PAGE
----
Combining Sentences

Mrs. J. Moton

Sentence Combining

Background

sentence combining- pioneered by Kellogg W. Hunt and John Mellon, extended by Frank O'Hare, and popularized by William Stong and William L Stull- effectively helps students strengthen their writing skills and practice the stylistic choices available to them   Students create more syntactically mature sentences through oral and written practice.  The words in sentences read better, the syntax flows more smoothly-not in short, choppy bits.  

Sentence combining "(1) increase modification of nouns  by large clusters of adjectives, relative clauses, and reduced relative clauses: (2) the increasing use of nominalizations other than nouns and pronouns for subjects and objects: (3) the embedding of sentences to an increasing depth"(Moffett 162-163).

Before: I went to the football game.  I saw the cheerleaders.  They were dreseed in blue and white.  I saw the coaches.  They looked worried.  This was a tough game.  Mojo had a reputation.  They always won.

After:  At the football game I saw the cheerleaders dressed in the school's colors-blue and white.  The coaches, looking worried, knew this would be a tough game against Mojo because of their reputation.  They always won.

Activity:

Approach sentence combining with large or small group, in pairs, or individually, either orally or in writing.   To help students realize there are many ways to combine sentences; one way is not inherently better than another.  Students see that combinations are based on style, what works best, or what or sounds best in a given context.  Avoid focusing too much on terminology (parts of speech or sentence patterns).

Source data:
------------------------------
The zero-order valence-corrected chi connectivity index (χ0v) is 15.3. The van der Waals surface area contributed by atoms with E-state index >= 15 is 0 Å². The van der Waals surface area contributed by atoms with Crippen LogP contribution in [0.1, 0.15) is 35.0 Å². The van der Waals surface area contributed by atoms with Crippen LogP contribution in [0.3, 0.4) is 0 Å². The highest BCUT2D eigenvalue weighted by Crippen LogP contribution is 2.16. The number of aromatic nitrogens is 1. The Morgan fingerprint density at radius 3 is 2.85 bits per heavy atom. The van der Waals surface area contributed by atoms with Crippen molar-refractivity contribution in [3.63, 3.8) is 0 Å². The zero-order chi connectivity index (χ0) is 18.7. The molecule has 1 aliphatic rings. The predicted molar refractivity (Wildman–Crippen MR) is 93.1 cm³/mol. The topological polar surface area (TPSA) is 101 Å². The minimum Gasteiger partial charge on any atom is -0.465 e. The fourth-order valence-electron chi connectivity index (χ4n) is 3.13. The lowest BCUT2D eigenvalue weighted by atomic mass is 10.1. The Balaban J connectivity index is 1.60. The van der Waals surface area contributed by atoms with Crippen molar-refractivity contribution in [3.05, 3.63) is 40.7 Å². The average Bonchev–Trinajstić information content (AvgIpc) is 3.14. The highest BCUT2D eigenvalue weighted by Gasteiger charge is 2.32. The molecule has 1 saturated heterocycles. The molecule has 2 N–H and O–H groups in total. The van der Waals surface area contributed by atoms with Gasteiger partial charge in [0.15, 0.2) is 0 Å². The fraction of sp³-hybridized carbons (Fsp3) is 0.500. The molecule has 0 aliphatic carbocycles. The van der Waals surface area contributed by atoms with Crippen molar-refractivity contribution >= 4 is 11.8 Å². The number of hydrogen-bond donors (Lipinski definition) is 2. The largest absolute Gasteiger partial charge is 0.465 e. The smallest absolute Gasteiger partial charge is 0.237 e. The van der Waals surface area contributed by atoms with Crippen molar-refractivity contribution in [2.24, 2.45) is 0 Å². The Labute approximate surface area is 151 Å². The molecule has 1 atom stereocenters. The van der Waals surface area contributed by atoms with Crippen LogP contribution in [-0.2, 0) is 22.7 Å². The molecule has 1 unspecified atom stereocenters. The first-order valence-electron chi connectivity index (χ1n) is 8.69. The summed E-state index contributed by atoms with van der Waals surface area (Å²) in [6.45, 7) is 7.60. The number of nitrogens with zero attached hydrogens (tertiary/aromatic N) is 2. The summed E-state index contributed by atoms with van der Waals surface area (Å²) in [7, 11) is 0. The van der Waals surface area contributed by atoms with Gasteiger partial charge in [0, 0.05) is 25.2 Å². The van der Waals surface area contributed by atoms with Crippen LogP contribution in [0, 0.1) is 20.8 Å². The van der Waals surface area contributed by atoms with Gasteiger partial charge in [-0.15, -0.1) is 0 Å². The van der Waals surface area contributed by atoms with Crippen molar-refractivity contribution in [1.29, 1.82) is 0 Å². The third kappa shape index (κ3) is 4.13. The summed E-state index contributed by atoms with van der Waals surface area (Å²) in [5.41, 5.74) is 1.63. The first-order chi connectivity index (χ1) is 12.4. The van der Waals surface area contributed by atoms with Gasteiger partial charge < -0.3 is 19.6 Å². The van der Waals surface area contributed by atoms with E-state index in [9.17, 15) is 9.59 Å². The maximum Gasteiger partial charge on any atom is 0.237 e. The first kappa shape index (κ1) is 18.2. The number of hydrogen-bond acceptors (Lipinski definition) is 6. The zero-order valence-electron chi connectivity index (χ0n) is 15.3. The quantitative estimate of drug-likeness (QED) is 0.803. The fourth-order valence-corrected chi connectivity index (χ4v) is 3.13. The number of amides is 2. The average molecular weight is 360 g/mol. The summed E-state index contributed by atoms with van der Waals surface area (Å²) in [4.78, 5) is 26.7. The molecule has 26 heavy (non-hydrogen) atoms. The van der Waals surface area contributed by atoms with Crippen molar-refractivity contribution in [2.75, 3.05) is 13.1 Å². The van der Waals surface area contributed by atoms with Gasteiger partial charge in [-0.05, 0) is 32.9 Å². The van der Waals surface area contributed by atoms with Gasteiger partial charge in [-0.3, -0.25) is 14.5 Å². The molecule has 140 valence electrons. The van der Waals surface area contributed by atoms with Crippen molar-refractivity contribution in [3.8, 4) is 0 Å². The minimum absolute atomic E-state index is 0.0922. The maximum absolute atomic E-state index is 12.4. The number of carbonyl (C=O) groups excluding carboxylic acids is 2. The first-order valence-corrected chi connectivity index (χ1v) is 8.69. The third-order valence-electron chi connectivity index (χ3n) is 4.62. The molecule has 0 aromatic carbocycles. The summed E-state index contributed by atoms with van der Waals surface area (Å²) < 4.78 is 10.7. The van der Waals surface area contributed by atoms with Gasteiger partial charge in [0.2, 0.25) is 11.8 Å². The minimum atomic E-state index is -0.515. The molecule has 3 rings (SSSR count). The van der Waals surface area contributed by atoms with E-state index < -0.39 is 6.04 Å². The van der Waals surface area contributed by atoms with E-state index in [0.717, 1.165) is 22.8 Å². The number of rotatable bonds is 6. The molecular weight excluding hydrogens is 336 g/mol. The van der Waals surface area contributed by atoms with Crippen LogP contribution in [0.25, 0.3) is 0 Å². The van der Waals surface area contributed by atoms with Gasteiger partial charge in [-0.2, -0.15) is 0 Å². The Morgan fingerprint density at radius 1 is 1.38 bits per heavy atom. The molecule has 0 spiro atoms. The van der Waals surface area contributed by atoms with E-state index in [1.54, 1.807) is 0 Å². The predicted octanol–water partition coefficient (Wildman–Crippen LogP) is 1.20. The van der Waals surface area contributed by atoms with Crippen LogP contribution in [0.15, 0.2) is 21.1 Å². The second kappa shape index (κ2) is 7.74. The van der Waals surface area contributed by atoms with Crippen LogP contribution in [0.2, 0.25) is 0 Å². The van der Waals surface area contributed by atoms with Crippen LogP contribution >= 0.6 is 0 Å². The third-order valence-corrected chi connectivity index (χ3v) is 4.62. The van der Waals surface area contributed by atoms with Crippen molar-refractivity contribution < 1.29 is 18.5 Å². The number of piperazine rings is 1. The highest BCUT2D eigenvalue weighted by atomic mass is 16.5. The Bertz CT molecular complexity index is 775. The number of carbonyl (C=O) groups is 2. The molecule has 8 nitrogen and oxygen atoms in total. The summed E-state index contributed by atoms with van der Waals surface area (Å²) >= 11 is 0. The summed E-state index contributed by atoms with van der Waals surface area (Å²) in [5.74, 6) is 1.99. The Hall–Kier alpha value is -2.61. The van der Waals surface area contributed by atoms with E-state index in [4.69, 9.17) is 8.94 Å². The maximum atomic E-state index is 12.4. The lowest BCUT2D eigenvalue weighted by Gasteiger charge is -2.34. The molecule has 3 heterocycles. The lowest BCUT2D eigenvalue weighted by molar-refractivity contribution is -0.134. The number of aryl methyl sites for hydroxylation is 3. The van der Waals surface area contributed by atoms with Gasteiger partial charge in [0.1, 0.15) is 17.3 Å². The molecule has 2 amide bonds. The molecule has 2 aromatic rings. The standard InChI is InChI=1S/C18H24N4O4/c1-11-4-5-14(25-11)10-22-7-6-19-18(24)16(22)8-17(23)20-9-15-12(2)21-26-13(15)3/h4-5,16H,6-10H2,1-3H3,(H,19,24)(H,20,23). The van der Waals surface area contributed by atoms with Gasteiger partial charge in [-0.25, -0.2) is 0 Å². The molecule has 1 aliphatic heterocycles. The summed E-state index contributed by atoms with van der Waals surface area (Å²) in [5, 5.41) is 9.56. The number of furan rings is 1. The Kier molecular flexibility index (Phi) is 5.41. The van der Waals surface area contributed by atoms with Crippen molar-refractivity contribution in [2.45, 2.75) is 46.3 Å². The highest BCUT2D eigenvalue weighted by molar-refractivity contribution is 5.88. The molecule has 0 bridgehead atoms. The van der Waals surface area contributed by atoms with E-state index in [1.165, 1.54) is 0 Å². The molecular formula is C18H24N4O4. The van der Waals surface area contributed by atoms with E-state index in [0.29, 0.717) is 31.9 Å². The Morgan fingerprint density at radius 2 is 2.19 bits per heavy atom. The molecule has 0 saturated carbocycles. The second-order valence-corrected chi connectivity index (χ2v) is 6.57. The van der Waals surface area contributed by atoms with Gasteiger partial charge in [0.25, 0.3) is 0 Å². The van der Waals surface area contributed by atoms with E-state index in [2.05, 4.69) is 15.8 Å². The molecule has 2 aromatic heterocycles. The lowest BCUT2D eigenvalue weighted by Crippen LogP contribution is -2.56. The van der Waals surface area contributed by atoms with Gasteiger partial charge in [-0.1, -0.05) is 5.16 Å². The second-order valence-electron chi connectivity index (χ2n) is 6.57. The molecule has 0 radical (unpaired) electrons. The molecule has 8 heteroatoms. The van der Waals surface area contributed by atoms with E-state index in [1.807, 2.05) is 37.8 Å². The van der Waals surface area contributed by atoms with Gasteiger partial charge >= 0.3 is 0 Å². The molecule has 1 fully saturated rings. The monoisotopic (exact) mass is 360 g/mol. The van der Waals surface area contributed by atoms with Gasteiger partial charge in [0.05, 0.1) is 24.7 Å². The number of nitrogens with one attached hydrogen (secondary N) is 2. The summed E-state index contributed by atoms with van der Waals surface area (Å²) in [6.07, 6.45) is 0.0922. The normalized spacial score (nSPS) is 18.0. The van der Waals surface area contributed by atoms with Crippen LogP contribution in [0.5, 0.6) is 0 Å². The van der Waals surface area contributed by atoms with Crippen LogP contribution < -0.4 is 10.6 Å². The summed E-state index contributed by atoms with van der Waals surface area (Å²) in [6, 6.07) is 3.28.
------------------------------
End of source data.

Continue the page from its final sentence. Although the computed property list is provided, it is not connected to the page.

Group Activity:

Divide students into groups.  Each group works with a series of clusters related to a single topic (Hamburgers)  A scribe in each group writes out the suggested combinations, which the group later shares with the class or hands in to the teacher.  Students in each group star the combination they thinks is best or most effective and present rationales for their decision.  These collaborative sessions enhance learning.  are less threatening  than whole-class work, and are enjoyable.